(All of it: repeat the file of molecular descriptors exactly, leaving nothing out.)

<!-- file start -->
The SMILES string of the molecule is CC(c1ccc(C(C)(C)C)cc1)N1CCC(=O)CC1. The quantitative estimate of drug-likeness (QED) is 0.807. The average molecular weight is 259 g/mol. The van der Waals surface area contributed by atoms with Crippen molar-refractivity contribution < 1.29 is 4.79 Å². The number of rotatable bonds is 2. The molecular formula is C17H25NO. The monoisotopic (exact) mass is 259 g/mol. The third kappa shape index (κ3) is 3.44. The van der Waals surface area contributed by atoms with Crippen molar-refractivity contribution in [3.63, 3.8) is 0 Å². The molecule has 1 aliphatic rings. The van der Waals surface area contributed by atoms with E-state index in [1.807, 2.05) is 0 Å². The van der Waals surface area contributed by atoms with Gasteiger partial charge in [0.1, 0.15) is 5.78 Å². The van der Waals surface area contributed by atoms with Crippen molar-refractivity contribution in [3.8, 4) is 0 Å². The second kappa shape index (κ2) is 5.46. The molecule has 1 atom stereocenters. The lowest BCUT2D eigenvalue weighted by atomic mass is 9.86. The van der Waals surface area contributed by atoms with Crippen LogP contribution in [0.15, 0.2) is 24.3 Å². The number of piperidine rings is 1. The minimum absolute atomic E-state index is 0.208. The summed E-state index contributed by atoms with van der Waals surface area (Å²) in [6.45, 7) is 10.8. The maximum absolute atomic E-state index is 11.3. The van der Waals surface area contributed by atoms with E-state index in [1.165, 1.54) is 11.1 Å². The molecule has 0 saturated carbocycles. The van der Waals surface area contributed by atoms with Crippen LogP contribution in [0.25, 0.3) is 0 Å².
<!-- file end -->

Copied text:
The SMILES string of the molecule is CC(c1ccc(C(C)(C)C)cc1)N1CCC(=O)CC1. The quantitative estimate of drug-likeness (QED) is 0.807. The average molecular weight is 259 g/mol. The van der Waals surface area contributed by atoms with Crippen molar-refractivity contribution < 1.29 is 4.79 Å². The number of rotatable bonds is 2. The molecular formula is C17H25NO. The monoisotopic (exact) mass is 259 g/mol. The third kappa shape index (κ3) is 3.44. The van der Waals surface area contributed by atoms with Crippen molar-refractivity contribution in [3.63, 3.8) is 0 Å². The molecule has 1 aliphatic rings. The van der Waals surface area contributed by atoms with E-state index in [1.807, 2.05) is 0 Å². The van der Waals surface area contributed by atoms with Gasteiger partial charge in [0.1, 0.15) is 5.78 Å². The van der Waals surface area contributed by atoms with Crippen molar-refractivity contribution in [3.8, 4) is 0 Å². The second kappa shape index (κ2) is 5.46. The molecule has 1 atom stereocenters. The lowest BCUT2D eigenvalue weighted by atomic mass is 9.86. The van der Waals surface area contributed by atoms with Crippen LogP contribution in [0.15, 0.2) is 24.3 Å². The number of piperidine rings is 1. The minimum absolute atomic E-state index is 0.208. The summed E-state index contributed by atoms with van der Waals surface area (Å²) in [6.45, 7) is 10.8. The maximum absolute atomic E-state index is 11.3. The van der Waals surface area contributed by atoms with E-state index in [1.165, 1.54) is 11.1 Å². The molecule has 0 saturated carbocycles. The van der Waals surface area contributed by atoms with Crippen LogP contribution in [0.25, 0.3) is 0 Å².